The establishment of Juniper Green Free Kirk school in 1849
by Liz Beevers

The Free Kirk founded the school which, much extended and altered, still serves as the Annexe and Infant school for Juniper Green in 2007 though sadly not for much longer.

The building was opened in 1849 with one long room (divided by a wooden partition with glass) to make a school room 27 feet by 18 feet and a classroom of 18 feet by 12 feet. A schoolmaster's house was attached. Two of the early headteachers were Mr Russell and Mr Mathew. The latter was described as "an ardent gardener and a keen teacher".

To the north of the school lay an unkempt garden where the village played quoits and another lay immediately to the front (where Woodhall Terrace would later be established).

The so-called female school at 28 Baberton Avenue

School at this time was neither free nor compulsory. It is likely that in the early days the majority of the pupils at the Free Kirk School were boys and that many of the village girls who went to school chose to stay at the "female "school at 28 Baberton avenue. When this was inspected in 1854 there were 12 boys and 48 girls there under the care of a twenty- two- year-old Agnes Adamson. She was paid £35 per annum.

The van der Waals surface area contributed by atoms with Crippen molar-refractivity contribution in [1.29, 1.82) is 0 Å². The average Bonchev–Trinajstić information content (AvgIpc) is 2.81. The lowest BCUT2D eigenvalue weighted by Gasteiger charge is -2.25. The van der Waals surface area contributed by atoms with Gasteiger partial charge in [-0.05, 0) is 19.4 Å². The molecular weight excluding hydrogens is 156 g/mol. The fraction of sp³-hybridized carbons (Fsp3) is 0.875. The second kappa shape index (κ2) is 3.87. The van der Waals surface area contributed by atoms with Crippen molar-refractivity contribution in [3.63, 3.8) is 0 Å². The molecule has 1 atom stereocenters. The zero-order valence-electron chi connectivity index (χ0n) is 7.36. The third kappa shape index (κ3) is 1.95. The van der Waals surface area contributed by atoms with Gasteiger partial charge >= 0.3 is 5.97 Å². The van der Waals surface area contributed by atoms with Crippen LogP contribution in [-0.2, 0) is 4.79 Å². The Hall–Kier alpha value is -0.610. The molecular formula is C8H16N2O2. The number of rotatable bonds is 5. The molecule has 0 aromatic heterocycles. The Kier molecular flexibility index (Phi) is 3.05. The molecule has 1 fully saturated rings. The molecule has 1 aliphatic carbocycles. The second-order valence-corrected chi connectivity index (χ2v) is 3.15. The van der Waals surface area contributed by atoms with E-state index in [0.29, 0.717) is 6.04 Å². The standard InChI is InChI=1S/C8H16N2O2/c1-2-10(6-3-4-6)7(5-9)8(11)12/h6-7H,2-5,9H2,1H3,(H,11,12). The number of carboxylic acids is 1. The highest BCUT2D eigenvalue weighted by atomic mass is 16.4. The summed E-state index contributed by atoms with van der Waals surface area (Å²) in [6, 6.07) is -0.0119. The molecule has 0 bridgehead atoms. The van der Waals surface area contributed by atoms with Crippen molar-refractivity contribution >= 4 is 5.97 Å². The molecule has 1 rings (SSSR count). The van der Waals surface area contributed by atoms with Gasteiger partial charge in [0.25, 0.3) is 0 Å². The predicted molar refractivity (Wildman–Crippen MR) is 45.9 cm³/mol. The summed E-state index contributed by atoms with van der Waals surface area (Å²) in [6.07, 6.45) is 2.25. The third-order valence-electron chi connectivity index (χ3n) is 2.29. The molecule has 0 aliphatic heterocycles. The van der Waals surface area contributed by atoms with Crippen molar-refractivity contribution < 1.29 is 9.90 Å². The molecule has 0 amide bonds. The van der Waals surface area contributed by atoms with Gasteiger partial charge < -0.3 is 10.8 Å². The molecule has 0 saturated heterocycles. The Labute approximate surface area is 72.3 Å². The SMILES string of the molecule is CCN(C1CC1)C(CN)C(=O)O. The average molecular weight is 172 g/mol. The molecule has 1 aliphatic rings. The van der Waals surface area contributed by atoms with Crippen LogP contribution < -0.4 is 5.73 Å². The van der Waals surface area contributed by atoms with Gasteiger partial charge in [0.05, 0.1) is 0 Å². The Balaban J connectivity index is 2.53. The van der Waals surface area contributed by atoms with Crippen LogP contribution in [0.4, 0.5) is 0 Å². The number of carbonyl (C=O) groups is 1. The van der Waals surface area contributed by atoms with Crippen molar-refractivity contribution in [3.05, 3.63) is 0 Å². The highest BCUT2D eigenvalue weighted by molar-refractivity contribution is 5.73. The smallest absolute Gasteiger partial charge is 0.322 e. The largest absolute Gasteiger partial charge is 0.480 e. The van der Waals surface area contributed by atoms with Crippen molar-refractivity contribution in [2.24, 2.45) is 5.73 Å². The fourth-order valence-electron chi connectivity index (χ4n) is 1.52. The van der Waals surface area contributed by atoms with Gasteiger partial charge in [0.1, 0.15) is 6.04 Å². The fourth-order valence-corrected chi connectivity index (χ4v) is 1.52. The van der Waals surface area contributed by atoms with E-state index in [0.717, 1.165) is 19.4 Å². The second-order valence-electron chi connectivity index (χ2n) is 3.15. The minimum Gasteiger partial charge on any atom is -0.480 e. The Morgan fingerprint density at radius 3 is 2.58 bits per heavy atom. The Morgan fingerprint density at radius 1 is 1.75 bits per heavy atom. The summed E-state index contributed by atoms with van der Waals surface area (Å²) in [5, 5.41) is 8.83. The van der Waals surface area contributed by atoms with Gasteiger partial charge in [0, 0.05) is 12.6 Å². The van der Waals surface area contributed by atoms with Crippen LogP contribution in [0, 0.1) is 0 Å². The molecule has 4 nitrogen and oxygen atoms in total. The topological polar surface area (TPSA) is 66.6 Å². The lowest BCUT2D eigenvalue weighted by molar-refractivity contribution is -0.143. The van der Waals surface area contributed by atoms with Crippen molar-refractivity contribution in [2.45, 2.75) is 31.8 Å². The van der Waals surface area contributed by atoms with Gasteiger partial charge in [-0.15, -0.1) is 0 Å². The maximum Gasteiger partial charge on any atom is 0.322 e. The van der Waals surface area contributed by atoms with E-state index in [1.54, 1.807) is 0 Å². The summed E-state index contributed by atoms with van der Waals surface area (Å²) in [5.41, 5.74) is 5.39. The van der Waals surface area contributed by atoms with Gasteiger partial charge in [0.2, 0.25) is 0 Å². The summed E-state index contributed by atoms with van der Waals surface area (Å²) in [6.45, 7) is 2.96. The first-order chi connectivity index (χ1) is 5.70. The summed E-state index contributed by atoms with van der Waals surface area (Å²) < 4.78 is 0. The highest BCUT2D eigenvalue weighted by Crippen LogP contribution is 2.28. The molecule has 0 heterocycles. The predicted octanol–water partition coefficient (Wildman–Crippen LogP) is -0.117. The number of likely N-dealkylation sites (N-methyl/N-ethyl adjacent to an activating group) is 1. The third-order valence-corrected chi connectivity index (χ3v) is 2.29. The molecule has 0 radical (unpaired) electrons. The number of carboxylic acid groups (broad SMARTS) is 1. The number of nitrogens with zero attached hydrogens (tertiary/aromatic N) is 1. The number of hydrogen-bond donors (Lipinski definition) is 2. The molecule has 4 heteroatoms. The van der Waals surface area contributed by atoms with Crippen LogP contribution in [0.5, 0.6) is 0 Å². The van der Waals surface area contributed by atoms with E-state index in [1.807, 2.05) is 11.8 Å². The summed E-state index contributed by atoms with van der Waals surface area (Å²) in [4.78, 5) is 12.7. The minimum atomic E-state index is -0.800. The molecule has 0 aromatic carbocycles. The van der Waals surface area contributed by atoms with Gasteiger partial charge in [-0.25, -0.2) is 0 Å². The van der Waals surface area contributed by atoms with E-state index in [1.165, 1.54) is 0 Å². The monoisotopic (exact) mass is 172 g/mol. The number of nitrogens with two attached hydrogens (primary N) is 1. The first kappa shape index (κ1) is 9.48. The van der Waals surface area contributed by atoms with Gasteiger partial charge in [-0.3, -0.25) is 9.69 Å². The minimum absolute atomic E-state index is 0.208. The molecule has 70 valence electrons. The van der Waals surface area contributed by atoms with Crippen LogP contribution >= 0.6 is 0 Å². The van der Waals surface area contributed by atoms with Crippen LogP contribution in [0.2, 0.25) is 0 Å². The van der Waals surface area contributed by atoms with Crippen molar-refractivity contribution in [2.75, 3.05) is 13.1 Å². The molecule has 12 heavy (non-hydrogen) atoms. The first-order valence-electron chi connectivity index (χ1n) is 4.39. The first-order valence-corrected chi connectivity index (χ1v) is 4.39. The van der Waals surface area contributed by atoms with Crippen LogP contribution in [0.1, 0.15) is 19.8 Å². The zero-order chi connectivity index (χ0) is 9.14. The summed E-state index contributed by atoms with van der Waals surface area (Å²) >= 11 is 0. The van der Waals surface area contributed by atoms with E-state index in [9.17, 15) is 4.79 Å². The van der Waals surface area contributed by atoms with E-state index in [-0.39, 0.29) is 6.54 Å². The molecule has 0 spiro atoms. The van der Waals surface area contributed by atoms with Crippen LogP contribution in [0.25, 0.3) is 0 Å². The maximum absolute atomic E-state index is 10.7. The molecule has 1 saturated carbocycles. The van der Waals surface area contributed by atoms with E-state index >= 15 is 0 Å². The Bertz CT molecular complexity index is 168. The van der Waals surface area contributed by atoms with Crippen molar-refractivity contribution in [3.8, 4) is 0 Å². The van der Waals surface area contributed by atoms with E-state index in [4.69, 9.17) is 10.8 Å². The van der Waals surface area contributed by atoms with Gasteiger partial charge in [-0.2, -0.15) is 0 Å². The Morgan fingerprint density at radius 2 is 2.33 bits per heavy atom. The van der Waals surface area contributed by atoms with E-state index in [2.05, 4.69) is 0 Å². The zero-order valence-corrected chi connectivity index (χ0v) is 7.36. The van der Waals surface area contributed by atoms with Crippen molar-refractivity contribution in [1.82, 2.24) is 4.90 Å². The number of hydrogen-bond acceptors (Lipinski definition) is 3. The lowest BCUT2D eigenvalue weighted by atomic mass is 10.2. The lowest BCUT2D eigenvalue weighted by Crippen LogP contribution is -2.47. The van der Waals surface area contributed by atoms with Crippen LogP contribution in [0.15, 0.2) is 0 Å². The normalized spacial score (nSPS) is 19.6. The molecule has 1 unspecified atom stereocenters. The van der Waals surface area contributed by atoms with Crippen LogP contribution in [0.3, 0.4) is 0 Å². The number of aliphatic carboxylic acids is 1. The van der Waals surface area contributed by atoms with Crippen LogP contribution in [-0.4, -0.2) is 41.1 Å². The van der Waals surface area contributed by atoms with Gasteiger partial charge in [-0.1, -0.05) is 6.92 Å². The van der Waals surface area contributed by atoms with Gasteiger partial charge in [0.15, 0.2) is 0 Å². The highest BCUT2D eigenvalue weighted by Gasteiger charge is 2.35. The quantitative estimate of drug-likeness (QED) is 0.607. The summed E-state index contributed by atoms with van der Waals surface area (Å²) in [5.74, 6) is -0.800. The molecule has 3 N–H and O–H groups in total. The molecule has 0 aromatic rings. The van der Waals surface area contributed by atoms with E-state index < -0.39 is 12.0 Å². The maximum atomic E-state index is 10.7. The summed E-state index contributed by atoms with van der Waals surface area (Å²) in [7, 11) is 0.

The school building was used in the evening for the kirk session and prayer meetings as well as a literary society. This latter group presented the school with a handsome clock (still kept in the Annexe in the 1980s), made by Robert Watt of Juniper Green in 1856.

Ground plan of the Free Kirk's first school and school house on the school's present site on the corner of of Baberton Avenue and Woodhall Terrace 1849

Information from John Tweedie "A Water of Leith Walk", Colinton and Currie Free Kirk session minutes, CH3/951/1 School inspectors' Reports Ed 18/3186.